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Ferret how-to: speed of large calculations

(for advanced users) How to get the best performance from Ferret on large


On Aug 31, 11:48am, Billy Kessler wrote:

	> Subject: why is this code so slow?
	> Steve,
	> I have a go script which takes more than 6 minutes
	> to execute. Is there something I could do to speed
	> it up, or is that inevitable for this [large] calculation?
	> Thanks, Billy


Hi Billy,

Here's how you figure out where Ferret is spending its time during a
large calculation:


On the commands that follow this Ferret will list diagnostic information
describing its internal actions.  I'll paste a fragment of the output with
explanation, below.

Watch for messages about "gathering".  These indicate that Ferret felt the
calculation was too large to fit into memory and it has broken the calculation
into slices.  This can slow down the IO considerably (but the calculation does
get finished without any intervention.)  You can influence how Ferret makes its
decision to use gathering -- section 22.6.4 (MODE DESPERATE), Users Guide V3.1

Use SET MEMORY/SIZE=<value> to allocate large memory.  (see
$FER_DIR/release_notes* -- version 3.2 or later).  In conjunction with the
information in section 22.6.4 this can greatly enhance performance by fully
utilizing the physical memory of your system.

For maximum performance be explicit in telling Ferret the region of interest
(i.e. don't leave the limits of axes unspecified to imply the full domain).
When limits are not explicit Ferret misses opportunities for reusing cached
results -- slower processing and potentially more memory needed due to
fragmentation may result.

Explicit limits are especially important when you see "gathering" (above).
Watch the diagnostic output to see if Ferret is re-reading the same data.  If
so, consider using LOAD (and LOAD/PERMANENT) to read file variables into memory
prior to requesting a result.  This is especially useful when calculations
involve derivatives and shift operators.  For example, using MY_VAR[I=101:110]
and MY_VAR[I=101:110@SHF:2] in the same calculation may require two separate
reading operations; pre-reading with LOAD MY_VAR[I=101:112] will cache a single
block of data big enough for both.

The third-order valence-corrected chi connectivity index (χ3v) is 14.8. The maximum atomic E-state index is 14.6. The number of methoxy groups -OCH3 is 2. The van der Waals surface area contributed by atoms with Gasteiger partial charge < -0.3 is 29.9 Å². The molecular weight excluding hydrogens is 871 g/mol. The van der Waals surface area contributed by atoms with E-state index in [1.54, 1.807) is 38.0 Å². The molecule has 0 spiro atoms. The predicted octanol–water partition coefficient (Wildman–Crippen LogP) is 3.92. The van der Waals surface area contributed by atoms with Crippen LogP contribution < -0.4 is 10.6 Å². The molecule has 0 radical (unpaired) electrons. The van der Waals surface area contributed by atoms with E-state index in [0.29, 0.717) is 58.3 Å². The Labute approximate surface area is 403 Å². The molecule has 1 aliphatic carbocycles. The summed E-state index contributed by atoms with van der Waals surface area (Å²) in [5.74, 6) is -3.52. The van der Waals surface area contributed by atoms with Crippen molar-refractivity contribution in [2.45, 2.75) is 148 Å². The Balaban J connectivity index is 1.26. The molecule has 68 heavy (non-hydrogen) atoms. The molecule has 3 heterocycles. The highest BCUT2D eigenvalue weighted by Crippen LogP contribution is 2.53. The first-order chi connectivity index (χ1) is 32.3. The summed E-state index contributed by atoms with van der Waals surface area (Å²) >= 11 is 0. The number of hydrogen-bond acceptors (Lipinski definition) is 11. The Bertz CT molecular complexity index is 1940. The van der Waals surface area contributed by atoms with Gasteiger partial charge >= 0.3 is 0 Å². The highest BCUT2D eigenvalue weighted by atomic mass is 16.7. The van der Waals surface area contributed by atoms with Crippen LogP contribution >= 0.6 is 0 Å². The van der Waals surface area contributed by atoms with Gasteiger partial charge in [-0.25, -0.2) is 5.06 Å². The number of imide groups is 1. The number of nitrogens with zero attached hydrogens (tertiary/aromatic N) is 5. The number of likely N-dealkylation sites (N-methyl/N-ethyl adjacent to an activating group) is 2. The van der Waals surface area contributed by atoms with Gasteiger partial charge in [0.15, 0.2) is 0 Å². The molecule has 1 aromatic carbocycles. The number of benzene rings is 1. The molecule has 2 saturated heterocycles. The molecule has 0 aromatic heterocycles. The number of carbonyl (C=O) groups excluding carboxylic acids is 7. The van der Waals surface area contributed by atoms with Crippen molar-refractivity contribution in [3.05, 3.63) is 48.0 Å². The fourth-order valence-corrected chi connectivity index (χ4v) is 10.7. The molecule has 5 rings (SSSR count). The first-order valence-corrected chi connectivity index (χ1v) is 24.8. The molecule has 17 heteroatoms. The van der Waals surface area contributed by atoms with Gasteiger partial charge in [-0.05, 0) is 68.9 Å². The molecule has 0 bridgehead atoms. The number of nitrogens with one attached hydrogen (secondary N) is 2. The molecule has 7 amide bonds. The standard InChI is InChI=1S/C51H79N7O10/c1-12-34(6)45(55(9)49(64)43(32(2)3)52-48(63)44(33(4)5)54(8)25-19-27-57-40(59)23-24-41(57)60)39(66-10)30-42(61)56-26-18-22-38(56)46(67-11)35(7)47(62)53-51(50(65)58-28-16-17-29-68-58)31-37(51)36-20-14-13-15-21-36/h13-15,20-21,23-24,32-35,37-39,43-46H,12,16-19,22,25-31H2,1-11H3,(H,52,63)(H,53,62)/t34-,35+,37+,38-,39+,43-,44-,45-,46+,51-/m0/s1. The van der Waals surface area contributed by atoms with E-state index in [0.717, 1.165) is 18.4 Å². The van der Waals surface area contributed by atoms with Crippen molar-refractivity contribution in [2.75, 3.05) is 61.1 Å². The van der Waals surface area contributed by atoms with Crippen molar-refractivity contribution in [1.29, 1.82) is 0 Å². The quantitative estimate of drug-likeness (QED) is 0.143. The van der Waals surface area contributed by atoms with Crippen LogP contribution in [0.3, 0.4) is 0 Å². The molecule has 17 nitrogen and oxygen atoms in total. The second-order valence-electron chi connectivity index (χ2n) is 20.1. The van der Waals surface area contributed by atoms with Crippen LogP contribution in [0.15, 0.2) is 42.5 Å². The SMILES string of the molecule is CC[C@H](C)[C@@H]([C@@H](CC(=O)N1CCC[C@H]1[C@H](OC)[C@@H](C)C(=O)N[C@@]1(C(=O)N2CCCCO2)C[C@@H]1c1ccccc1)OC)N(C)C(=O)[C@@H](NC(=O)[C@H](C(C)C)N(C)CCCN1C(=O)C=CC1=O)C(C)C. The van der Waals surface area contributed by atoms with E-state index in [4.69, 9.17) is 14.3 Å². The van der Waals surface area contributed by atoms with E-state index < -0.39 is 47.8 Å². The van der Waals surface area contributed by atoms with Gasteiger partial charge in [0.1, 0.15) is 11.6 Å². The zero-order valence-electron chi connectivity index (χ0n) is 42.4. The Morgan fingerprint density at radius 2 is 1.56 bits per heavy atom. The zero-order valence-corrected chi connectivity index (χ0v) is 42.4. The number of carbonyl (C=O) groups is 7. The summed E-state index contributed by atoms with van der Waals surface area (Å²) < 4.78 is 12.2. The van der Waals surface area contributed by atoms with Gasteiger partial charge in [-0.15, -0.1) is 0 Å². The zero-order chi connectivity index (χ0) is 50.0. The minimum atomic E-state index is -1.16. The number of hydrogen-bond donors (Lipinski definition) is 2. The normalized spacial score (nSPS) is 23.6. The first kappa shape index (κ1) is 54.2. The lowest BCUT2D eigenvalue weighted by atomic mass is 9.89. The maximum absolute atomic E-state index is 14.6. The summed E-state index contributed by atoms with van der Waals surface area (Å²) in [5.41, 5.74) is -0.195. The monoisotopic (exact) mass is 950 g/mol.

- steve


P.S. Here's a fragment of MODE DIAGNOSTIC output and some explanation:

yes? LOAD SST[l=1:400@AVE]
 getgrid EX#1   5 D: 2  I:    1    1  J:    1    1  K:    1    1  L:    1    1
 eval    EX#1   4 D: 2  I: -111 -111  J: -111 -111  K: -111 -111  L: -111 -111
 strip gathering SST on Y axis:     1    90
 strip --> SST[T=01-JAN-1946:01-MAY-1979@AVE,D=2]
 reading SST    3 D: 2  I:    1  180  J:    1    4  K: -111 -111  L:    1  400
 doing --> SST[T=01-JAN-1946:01-MAY-1979@AVE,D=2]
 doing gathering SST on Y axis:     1     4


- "D: 2" tells us that the operations are from data set #2

-  the "getgrid" pass determines the grid of the result

- "eval EX#1" is the start of evaluation for the first expression (there may be
	multiple comma-separated expressions)

- "I: -111 -111" means that the limits on the I (X) axis are IMPLIED (unknown).
	Use explicit limits for better performance and memory management.

- "strip" means that Ferret has detected the need for an operation and
	allocated space for it on a stack.

- "strip gathering SST on Y axis" means this calculation is being broken into
	slicess along the Y axis (to fit into memory)

- "reading SST ..." means IO is in progress. The I,J,K,L limits are shown.
	You may see delays during large IO operations.

- "doing" tells us the operation that was "stripped" above is being done

- "gathering  SST on Y axis:  1  4" tells us that the J=1:4 slice of the
	calculation has been completed.  J=5:8 will probably follow.


		|  NOAA/PMEL               |  ph. (206) 526-6080  
Steve Hankin	|  7600 Sand Point Way NE  |  FAX (206) 526-6744
		|  Seattle, WA 98115-0070  |  hankin@pmel.noaa.gov

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